Ebook Dreaming

(Though part of me wants to hyphenate e-book, I’m going to take a step of faith and ditch the hyphen. Ebook it is.)

This is just a quick note on my dream for perfect kind of ebook to please everyone, even folks who say how much they love the feel and smell of paper books. (Disclaimer: I’m an in-betweener. I’ve had a Kindle for two months and I love it to pieces, but I also love the physicality of books. I choose both/and.)

I’m reading a book now, and I’ve read books before, that just scream for multimedia add-ons. Either they post plenty of classical scores as examples, or they mention tons of pop pieces that seriously matter to the point of the book. In either case, I want to hear the things, but I often don’t go to the trouble, because I don’t want to log into my school’s library’s webpage, find the classical music database, and navigate to the piece I want to hear, just to hear a 30-second snippet that could legally, under fair use, be excerpted for me without all the work. Yes, there’s YouTube, but even that takes steps that I don’t always want to take–and that assumes I’m near a computer. (Wow, this sounds lazy, right?)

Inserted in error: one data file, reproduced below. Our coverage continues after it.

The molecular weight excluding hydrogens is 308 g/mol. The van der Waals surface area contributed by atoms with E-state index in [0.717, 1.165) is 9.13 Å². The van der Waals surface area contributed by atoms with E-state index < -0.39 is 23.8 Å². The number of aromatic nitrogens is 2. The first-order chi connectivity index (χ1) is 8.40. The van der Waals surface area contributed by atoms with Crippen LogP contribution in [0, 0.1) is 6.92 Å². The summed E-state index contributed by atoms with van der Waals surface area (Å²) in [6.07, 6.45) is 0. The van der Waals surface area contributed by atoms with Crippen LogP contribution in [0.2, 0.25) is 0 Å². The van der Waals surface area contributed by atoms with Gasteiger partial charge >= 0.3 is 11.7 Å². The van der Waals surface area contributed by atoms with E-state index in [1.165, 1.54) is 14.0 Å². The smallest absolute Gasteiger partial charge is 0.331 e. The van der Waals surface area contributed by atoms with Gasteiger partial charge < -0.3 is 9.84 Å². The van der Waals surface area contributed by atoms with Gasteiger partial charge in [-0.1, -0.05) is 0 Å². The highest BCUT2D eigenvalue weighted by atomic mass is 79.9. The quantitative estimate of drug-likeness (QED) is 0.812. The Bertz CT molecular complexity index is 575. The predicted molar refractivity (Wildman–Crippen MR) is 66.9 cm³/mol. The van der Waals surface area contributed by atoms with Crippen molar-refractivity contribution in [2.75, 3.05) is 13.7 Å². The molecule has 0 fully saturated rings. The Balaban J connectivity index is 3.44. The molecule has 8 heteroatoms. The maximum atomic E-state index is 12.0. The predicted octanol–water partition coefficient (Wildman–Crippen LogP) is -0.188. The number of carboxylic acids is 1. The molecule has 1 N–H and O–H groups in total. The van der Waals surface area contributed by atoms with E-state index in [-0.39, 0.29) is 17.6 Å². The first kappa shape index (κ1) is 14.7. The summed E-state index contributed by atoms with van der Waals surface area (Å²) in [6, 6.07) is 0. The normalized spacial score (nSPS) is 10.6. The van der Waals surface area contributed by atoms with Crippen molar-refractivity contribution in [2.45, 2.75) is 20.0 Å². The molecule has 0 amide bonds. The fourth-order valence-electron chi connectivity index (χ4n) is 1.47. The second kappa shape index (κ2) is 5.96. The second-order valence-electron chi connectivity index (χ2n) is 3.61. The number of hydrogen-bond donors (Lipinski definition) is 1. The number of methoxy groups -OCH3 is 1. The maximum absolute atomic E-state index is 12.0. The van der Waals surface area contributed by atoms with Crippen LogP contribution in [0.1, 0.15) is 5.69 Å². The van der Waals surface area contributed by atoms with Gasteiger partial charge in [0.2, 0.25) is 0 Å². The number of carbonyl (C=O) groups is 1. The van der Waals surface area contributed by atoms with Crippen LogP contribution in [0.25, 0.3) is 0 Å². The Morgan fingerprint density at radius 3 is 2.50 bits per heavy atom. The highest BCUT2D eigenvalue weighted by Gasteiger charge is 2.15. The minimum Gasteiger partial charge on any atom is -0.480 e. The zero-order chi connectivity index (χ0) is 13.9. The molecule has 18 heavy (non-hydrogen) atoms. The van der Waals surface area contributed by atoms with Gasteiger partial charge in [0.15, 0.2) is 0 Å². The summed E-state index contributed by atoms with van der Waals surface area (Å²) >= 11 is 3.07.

Alex Ross beautifully tries to fill this gap by providing a listening guide to The Rest is Noise (and also to his newer book that I haven’t read), which is full and rich in many ways: tons of excerpts, and an easy-to-buy iTunes playlist of the essentials already picked out. But again, I’ve got to be at the computer to hear it.

Yes, I’m complaining now, but this post is called Ebook dreaming for a reason. My dream:

  1. Paper books have invisible chips sewn into their covers or stuck to the inside flap as a sticker.
  2. These chips communicate seamlessly and wirelessly with portable music devices, including various brands of mp3 players and various kinds of phones. (Government regulation may be necessary to ensure standards.)
  3. When I read a place in a book where I want to hear the music described, I simply put on my headphones, touch my music device to the book, and scroll to track X (whatever the book tells me to scroll to), and listen. Ah, the comfort of musical knowledge.
  4. Digital versions of the books also include the same clips, playable through the headphone jack of the ereader or on the computer (or whatever device the book is being read on)

So, well–get on it. Thanks!


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